Put on you comfortable walking shoes because downtown Seattle has 1800 retailers and once you start you will not want to stop. So what, you say, what makes Seattle special? First it’s the density of the shopping. All these stores are located between 4th and 6th Avenues and Olive and Union, which is only four blocks. You can’t take a step without finding some store you must stop in.
Begin your day by fueling up at Le Pichet, a classy French bistro. Try some house made yogurt with honey and walnuts, a cheese board, or a selection of fresh and cured meats. And don’t forget the coffee and fresh baked pastries. Ready to shop?
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There are three “malls” in downtown: Westlake Center -okay but more for tourists since the monorail stops there, Rainier Square -upscale but small, and Pacific Place -upscale and affordable, if you consider Tiffany’s affordable. There are also two major department stores in downtown Seattle–the flagship Nordstrom, and Macy’s depending on personal preference.
Just about every chain is represented downtown. For women’s clothes; J Jill, Coldwater Creek, Talbot’s, Ann Taylor, and Chico’s. For men’s and women’s; Brooks Brothers, Kenneth Cole, Pendleton, Gap, Banana Republic, Barney’s New York, and Eddie Bauer. For athletic wear; Nike, Adidas, and New Balance. For house wares; Restoration Hardware, Sharper Image, William Sonoma, and City Kitchen. Then there are the assorted jewelry stores, and stores for gifts and accessories.
Not enough for you? Then how about going four more blocks down Pike Street and trying out the famous Pike Place Market? This is the place where they do indeed throw fish and there is nowhere better for fresh seafood and produce. But that’s just the upstairs. Head below where you will find two floors of shops that are not your average mall selections and some are down right weird. How about incense, instruments, leather, comic books, pottery, pets, and a shop just for left handed people? And then there are the tourist shops, which you really can’t avoid because everyone needs a “Sleepless in Seattle” nightshirt.
While you’re at the market, have lunch made from the freshest market produce, seafood and meats? Stop at Bacco Café and Bistro and try a bay shrimp and avocado salad or a fresh Dungeness crab sandwich while you gloat over your recent purchases. Have a glass of wine to loosen up your wrist for the next round of debit card swiping.
Back downtown and it’s time to visit some shops unique to Seattle. First, for the clothes hounds, there is Betsey Johnson which carries designer originals, Rue, a French inspired dress shop, and Sway and Cake featuring trendy boutique wear. For accessories try Clutch which is all handbags, all the time, John Fluevog, a Vancouver designer of shoes, and Twist, a gallery of wearable art and jewelry. If you really want to warm up that credit card, stop into Isadora’s and look through the designer gowns and custom made formal wear from the past 130 years. Yes, it’s pricey but you won’t find clothes like this in any mall.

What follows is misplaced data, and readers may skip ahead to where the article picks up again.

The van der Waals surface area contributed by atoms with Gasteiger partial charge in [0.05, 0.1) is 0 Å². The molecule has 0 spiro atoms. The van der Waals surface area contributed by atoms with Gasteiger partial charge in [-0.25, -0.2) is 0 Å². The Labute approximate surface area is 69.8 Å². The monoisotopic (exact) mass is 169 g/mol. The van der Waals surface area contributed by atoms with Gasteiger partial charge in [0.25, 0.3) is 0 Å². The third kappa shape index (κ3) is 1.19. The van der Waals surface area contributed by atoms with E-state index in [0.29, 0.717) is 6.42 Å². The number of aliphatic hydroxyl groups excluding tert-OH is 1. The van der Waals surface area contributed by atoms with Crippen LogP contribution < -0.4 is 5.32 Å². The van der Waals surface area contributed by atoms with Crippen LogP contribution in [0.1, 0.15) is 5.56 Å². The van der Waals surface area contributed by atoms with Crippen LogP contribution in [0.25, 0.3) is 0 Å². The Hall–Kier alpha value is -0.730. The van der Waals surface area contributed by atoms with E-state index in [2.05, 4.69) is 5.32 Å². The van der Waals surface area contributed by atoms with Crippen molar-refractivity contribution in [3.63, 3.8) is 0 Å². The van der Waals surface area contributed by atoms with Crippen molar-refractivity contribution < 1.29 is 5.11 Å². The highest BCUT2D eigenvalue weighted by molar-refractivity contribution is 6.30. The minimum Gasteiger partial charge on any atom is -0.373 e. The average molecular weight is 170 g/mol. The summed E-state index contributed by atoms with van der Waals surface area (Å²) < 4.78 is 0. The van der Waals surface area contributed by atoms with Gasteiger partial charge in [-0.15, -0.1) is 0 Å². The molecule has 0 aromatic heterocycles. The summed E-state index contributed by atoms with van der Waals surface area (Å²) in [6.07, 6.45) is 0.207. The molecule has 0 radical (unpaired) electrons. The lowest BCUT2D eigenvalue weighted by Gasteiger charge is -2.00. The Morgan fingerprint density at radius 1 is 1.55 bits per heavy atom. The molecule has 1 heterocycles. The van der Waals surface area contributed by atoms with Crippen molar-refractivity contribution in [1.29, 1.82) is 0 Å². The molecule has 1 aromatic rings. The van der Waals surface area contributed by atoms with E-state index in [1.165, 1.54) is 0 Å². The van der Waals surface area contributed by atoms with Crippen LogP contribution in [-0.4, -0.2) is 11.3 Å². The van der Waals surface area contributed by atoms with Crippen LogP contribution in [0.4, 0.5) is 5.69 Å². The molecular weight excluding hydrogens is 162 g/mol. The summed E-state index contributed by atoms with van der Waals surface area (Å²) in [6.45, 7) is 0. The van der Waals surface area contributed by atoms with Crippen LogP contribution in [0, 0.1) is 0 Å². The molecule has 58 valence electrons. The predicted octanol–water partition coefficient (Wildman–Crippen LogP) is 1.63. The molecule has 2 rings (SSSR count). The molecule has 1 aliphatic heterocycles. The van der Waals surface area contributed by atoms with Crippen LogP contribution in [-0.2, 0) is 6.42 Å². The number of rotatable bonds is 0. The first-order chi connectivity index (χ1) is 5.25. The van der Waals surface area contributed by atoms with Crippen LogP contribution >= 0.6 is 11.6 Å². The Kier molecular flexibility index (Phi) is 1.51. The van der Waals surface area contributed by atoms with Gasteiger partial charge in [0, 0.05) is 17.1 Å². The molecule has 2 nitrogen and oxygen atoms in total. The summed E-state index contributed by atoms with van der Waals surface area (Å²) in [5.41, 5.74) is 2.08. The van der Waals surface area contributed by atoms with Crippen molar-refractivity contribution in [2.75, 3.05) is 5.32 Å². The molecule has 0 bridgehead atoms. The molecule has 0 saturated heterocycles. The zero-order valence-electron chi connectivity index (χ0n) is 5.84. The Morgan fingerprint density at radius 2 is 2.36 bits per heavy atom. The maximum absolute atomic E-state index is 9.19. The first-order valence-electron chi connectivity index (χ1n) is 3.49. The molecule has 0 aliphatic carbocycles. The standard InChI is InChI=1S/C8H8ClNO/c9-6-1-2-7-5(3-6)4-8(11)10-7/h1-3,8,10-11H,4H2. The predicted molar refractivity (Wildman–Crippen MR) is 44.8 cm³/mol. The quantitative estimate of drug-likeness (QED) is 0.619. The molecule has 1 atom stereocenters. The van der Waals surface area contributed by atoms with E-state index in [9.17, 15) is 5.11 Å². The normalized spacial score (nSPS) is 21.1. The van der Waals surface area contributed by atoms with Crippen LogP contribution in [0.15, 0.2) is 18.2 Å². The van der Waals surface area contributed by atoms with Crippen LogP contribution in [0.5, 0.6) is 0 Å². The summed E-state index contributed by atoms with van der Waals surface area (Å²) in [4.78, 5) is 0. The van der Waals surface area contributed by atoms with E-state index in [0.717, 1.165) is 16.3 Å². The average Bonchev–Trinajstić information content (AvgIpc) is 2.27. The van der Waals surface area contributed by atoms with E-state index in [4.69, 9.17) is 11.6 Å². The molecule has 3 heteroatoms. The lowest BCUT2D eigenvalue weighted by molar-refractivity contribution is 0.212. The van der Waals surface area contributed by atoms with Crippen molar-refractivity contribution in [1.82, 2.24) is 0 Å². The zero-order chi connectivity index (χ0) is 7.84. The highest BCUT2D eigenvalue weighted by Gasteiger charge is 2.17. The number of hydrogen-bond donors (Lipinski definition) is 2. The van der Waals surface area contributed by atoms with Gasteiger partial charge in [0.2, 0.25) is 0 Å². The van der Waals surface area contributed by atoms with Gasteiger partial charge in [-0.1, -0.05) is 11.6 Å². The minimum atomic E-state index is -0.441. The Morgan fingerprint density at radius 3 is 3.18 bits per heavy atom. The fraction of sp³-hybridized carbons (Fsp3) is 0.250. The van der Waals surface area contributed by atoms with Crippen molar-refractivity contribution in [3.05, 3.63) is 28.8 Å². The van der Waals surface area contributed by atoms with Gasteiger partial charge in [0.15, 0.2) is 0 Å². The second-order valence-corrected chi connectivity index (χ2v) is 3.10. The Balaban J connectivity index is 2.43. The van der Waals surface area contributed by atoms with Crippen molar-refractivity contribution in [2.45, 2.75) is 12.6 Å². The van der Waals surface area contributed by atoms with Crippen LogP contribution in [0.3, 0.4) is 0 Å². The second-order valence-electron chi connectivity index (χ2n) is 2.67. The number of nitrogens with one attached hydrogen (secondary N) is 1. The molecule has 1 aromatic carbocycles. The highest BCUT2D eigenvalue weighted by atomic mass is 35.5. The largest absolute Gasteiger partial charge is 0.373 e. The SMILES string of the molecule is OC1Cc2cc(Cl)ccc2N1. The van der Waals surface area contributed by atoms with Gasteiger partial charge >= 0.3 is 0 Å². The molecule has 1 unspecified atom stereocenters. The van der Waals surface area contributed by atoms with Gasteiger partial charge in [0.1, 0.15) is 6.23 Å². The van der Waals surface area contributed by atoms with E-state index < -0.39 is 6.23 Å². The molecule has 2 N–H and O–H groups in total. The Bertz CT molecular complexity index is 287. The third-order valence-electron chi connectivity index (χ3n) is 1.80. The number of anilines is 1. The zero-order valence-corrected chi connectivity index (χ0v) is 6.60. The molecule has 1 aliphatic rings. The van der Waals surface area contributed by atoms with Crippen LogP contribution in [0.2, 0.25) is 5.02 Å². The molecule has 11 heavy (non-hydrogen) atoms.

For the little ones check out Flora and Henri, featuring upscale children’s clothing. For the home there is Great Jones Home which has an eclectic combination of modern, antique, and art deco furniture and home décor. They also offer imported textiles and wall papers and a design service. And finally, de Medici Ming Fine Paper has the coolest stationary, cards, and fine paper.
When you have reached your credit limit, it’s time to sit down for a dinner at a Seattle original- the McCormick Fish House- where everything is fresh, prepared to perfection and beautifully presented. Order a cocktail, sit back, relax and rummage through your loot.
If you are really committed to shopping and need another day, you may want to stay overnight. Try the Crowne Plaza, the Hilton Seattle or the Mayflower Park Hotel. All are in the midst of the downtown shopping so you can start fresh the next morning.
What and Where:
Le Pichet (1933 1st Ave; 206-256-1499)
Westlake Center (400 Pine; 206-467-1600)
Rainier Square (411 Union; 206) 373-7119)
Pacific Place (600 Pine; 206-405-2655)
Nordstrom (500 Pine; 206-628-1066)
Macy’s (300 Pine; 206-506-6365)
J Jill (600 Pine; 206-405-1595)
Coldwater Creek (1511 5th Av; 206-903-0830)
Talbot’s (400 Pine; 206-903-1132)
Ann Taylor (1420 5th Ave; 206-623-4818)
Chico’s (600 Pine; 206-624-5549)
Brooks Brothers (1330 5th Ave; 206-624-4400)
Kenneth Cole (520 Pike St; 206-382-1680)
Pendleton (1313 4th Ave; 206-682-4430)
Gap (1530 5th Ave; 206-254-8000)
Banana Republic (500 Pike St; 206-622-2303)
Barney’s New York (600 Pine St; 206-622-6300 )
Eddie Bauer (600 Pine; 206-622-2766)
Nike (1500 6th Ave; 206) 447-4725)
Adidas (1501 5th Ave; 206-387-4317)
New Balance (1510 7th Ave; 206-264-0894)
Restoration Hardware (600 Pine; 206-522-2775)
Sharper Image (1501 4th; 206-343-9125)
William Sonoma (600 Pine; 206)-624-1422)
City Kitchen (1527 4th Ave; 206-382-1138)
Pike Place Market (1st Av and Pike St)
Bacco Café and Bistro (86 Pine St; 206 443 5443)
Betsey Johnson (1425 5th Ave; 206-624-2887)
Rue (611 Stewart; 206-264-0788)
Sway and Cake (1631 6th Ave; 206) 624-2699)
Clutch (1212 4th Ave; 206-622-3900)
John Fluevog (205 Pine; 206-441-1065)
Twist (600 Pine; 206-315-8080)
Isadora’s (1915 1st Ave; 206-441-7711)
Flora and Henri (717 Pine; 206-749-9698)
Great Jones Home (1921 2nd Ave; 206-448-9405)
De Medici Ming Fine Paper (1222 1st Ave; 206-624-1983)
McCormick Fish House (722 4th Ave; 206-682-3900)
Pacific Place (600 Pine; 206-405-2655)
Crowne Plaza (11136 6th Ave; 206-464-1980)
Hilton Seattle (1301 6th Ave; 206-624-0500)
Mayflower Park Hotel (405 Olive Way; 206-382-6990)
Marion L. Head is an educator and freelance writer who lives in Seattle, WA. Marion has published fiction in various anthologies and nonfiction on various websites. Marion is author of South Dakota: An Explorer’s Guide for Countryman Press.